Momo, you really are an asshole. If you can’t understand that in America we have a free media that could show the Rodney King video and a legal system, however imperfect, that can bring the perpetrators to trial, then I’m afraid there’s no hope. It’s a shame that the cops in that case were let off. But look at your other example, Rosa Parks. She won, and we all won. And there are countless examples. Our president breaks the law and we can go after him — just ask Clinton or Nixon. Can you do that in China?

And who asked you to come charging into China? Don’t like it? Yankee, go home.

As our esteemed vice president would say, Go fuck yourself.

October 7, 2004 @ 7:28 pm | Comment


October 9, 2004 @ 6:20 am | Comment

Let’s return to the topic, of endangered species and the environment.

Most Chinese involved in the trade and the eating of those creatures don’t even understand what the implications of these two words, ‘endangered species’ mean. And neither do they of an even more difficult word like ‘environment’.

Some have to make a living, like workers of the Australian woodchip industry, where forests of several hundred (maybe thousand) years old have been decimated for export to Japan. The pro-logging govt has just won another 3-year term in office.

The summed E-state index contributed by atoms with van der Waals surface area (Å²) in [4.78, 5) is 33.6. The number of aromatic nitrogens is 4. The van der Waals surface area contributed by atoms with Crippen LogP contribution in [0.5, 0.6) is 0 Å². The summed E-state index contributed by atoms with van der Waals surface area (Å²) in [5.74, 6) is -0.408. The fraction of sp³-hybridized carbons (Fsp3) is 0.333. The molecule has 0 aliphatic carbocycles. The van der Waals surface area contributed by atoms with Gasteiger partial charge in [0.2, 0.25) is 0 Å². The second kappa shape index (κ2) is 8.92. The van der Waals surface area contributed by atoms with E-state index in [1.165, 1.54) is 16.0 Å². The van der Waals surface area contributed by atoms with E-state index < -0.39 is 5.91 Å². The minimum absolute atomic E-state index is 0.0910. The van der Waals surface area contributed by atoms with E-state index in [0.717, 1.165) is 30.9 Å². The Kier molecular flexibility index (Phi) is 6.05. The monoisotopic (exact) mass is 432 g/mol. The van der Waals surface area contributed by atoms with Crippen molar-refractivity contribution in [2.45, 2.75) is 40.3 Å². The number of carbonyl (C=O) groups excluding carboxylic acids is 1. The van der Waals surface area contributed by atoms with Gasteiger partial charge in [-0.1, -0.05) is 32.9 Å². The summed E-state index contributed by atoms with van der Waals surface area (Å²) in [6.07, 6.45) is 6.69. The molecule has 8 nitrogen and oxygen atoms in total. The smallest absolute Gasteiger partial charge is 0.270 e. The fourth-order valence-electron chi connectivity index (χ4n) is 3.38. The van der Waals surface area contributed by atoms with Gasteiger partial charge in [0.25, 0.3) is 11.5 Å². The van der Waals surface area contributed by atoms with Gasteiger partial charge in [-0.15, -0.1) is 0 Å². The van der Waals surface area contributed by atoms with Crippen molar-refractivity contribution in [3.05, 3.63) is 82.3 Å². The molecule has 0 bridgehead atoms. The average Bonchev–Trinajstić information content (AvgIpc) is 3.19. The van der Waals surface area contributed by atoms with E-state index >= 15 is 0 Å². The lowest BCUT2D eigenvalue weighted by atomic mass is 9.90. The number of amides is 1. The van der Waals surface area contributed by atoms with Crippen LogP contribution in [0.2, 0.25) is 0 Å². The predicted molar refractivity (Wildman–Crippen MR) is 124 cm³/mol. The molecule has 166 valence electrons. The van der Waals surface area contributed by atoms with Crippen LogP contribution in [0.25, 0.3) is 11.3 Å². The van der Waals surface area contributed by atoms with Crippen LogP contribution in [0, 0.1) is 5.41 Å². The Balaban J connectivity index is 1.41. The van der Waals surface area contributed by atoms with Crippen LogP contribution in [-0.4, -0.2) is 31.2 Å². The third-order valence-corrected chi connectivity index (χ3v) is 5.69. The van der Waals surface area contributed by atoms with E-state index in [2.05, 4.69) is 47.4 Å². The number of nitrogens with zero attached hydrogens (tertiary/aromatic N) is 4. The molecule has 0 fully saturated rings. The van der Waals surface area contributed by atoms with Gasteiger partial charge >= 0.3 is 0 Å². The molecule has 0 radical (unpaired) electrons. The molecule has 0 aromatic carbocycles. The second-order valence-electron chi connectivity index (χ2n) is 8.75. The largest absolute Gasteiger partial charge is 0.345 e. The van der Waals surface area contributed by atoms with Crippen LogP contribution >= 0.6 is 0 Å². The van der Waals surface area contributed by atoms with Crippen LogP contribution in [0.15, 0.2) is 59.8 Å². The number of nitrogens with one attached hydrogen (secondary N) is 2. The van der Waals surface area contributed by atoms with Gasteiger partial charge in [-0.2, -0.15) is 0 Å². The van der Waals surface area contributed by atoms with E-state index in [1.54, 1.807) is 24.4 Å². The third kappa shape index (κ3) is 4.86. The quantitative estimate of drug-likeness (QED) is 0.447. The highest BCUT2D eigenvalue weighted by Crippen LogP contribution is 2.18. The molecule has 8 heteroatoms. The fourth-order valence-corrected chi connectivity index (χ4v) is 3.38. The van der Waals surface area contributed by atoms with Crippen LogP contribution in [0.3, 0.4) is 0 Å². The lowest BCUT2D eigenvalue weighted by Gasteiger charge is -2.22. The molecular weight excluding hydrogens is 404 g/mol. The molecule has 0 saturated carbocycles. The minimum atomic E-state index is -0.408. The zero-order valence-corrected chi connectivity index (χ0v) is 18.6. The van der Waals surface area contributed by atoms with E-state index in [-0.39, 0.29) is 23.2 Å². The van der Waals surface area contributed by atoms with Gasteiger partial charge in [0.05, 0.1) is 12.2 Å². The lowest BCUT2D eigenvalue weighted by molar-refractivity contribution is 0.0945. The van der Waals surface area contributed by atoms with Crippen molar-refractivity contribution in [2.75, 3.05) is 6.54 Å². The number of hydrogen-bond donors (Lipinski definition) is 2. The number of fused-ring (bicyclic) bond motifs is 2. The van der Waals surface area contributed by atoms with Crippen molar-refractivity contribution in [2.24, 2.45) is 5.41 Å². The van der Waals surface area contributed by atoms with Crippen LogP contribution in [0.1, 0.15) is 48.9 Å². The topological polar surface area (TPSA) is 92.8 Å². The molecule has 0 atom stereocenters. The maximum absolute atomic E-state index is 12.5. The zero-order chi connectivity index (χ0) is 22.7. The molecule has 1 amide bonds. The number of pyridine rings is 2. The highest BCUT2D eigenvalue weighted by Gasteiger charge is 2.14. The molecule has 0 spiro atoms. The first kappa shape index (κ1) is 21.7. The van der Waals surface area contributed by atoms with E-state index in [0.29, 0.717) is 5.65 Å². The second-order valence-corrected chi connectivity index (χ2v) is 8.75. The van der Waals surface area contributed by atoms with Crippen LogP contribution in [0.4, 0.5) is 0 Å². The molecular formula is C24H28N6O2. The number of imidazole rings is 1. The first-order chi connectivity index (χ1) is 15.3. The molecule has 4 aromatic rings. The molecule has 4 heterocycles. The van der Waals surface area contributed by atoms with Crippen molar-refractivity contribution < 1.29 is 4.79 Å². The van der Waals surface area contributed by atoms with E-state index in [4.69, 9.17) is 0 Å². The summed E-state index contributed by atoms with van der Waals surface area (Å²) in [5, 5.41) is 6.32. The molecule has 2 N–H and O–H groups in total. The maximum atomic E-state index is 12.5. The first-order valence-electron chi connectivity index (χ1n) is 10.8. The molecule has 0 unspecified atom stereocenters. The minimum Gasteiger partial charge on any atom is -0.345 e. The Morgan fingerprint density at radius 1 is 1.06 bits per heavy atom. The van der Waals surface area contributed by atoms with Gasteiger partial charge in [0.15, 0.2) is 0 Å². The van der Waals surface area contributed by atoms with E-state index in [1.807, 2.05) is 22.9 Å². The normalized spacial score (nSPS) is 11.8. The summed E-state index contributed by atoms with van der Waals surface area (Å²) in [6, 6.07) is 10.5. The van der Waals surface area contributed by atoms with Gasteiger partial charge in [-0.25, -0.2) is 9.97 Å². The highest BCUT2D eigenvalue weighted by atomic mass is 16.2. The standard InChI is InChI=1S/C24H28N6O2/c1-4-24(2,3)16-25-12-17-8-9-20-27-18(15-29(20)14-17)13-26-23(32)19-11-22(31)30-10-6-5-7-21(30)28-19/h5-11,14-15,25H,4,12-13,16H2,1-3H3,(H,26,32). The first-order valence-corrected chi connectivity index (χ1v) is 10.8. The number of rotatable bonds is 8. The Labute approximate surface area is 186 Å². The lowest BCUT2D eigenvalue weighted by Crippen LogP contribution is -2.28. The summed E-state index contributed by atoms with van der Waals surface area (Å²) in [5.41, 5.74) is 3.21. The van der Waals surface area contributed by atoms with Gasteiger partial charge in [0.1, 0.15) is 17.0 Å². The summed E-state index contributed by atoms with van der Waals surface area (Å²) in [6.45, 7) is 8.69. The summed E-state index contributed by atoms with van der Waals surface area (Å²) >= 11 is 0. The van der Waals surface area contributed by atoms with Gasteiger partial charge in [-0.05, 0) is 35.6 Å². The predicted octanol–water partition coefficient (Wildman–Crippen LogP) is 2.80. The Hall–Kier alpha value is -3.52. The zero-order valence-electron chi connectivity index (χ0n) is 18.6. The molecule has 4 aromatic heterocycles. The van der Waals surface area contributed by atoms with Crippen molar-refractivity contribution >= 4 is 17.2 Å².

Some, like Europeans and S Americans, like to eat exotic stuff, supplied through, for example, illegal trawling of rare fishes in Australian waters. These occur on a regular basis, where recently an Australian warship chased a SAmerican trawler for thousands of miles before the SAfrican navy helped intercept the trawler.

If there is a market, there will be a supplier. The Japanese, one of the most nature loving people, with their deep pockets and their industrial hunger for woodchip, buy large tracts of Australian (Tasmanian) forests, to be delivered as chips, and SE Asian jungles, delivered as hardwood logs.

It’s no point telling Brazilians, Malaysians or Indonesians that the world needs their oxygen producing jungles because the timber trade runs into billions – maybe the world may wish to pay an oxygen tax to these countries who would be more than pleased to stop mowing down their jungles – as long as they receive an amount equivalent to what they would obtain from the timber trade.

No foresight? Hard to have foresight when you’re a 3rd world nation struggling to obtain funds to develop. Western threats not to purchase anything made from primary jungle hardwood have no significant effect thus far.

Some issues like the eating of whale meat are, as a Japanese spokesman claimed on Australian TV (60 Minutes), are thousand years old culture, not to be so easily dismissed by nations not practising that culture. I am sure the Norwegians and Icelanders agree.

BTW, I’m a whale-lover.

Rather than just condemn X-country for their people’s ignorance or culture, it’s better to provide alternatives.